Benjamin Barry is an advertising executive and ladies' man who, to win a big campaign, bets that he can make a woman fall in love with him in 10 days. Andie Anderson covers the "How To" beat for "Composure" magazine and is assigned to write an article on "How to Lose a Guy in 10 days." They meet in a bar shortly after the bet is made.
A romantically challenged morning show producer is reluctantly embroiled in a series of outrageous tests by her chauvinistic correspondent to prove his theories on relationships and help ... See full summary »
In New York, the simple and naive just-graduated in journalism Andrea Sachs is hired to work as the second assistant of the powerful and sophisticated Miranda Priestly, the ruthless and merciless executive of the Runway fashion magazine. Andrea dreams to become a journalist and faces the opportunity as a temporary professional challenge. The first assistant Emily advises Andrea about the behavior and preferences of their cruel boss, and the stylist Nigel helps Andrea to dress more adequately for the environment. Andrea changes her attitude and behavior, affecting her private life and the relationship with her boyfriend Nate, her family and friends. In the end, Andrea learns that life is made of choices. Written by
Claudio Carvalho, Rio de Janeiro, Brazil
The date of Andrea's job interview shown in her appointment book is Monday, 13 March 2006. See more »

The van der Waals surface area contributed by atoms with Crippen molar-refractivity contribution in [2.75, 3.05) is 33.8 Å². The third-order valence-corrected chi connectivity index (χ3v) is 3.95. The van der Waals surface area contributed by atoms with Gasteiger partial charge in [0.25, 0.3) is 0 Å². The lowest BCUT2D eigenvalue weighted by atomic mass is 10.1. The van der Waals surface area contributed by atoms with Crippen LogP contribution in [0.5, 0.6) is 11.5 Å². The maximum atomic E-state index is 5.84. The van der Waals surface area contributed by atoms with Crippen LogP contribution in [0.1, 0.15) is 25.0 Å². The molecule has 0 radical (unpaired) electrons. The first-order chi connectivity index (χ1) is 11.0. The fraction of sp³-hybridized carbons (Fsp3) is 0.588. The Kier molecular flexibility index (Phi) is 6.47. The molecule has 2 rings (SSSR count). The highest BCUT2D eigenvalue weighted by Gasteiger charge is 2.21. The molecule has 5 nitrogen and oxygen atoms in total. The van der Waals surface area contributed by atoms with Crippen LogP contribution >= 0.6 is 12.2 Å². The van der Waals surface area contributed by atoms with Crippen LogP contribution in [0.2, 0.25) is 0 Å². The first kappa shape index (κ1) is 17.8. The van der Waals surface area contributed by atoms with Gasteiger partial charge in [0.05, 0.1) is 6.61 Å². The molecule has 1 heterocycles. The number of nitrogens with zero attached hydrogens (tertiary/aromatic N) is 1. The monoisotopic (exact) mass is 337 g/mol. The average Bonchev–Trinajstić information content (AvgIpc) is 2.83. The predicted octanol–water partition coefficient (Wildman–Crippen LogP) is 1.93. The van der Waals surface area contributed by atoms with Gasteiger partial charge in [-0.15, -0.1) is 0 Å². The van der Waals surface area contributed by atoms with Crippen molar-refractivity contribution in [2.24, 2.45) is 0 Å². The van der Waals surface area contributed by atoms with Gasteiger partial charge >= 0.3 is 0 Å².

When Andy is telling her friends about getting her new job while at Nate's restaurant, Nate pours wine five times on screen when there is only four of them at the table and actually only three of them are drinking. See more »
Better for Teens than Adults, the Devil Still Pleases
With dialog that absolutely crackles, "The Devil Wears Prada" is bound to please most audiences but will primarily appeal to the MTV generation, I suspect. When all is said and done, it's your typical fish-out-of-water, bright-lights-big-city fable, just dressed up all purdy.
Or, put another way, it's essentially "The Princess Diaries" with much, much, muuuuuuuuuch better dialog and a slightly more sophisticated and dramatic story arc.
So while older audiences may feel the film is a bit formulaic, the hysterical, but occasional cruel, one-liners and zingers hurled at Anne Hathaway's Andy are sure to keep them entertained. Stanley Tucci and Emily Blunt get most of the barbs, and Blunt in particular is fantastic in the film.
Tucci and Meryl Streep, however, get to make the most provocative and stirring speeches in the film, and they deliver. Hathaway capably carried the movie, perhaps overacting, but she makes it work. Streep proves again that she's a gifted comedian. Emily Blunt, as Emily, is pitch perfect, and her performance here gives beautiful irony to her given name.
The film is just too long, however, primarily because the director feels obliged to explain everything -- every plot point is rendered obviously and painfully clear, and nothing left open for interpretation. That said, we're spared the "perfect ending" and left with a heroine who can truly stand on her own two feet, and in any shoes she might desire.
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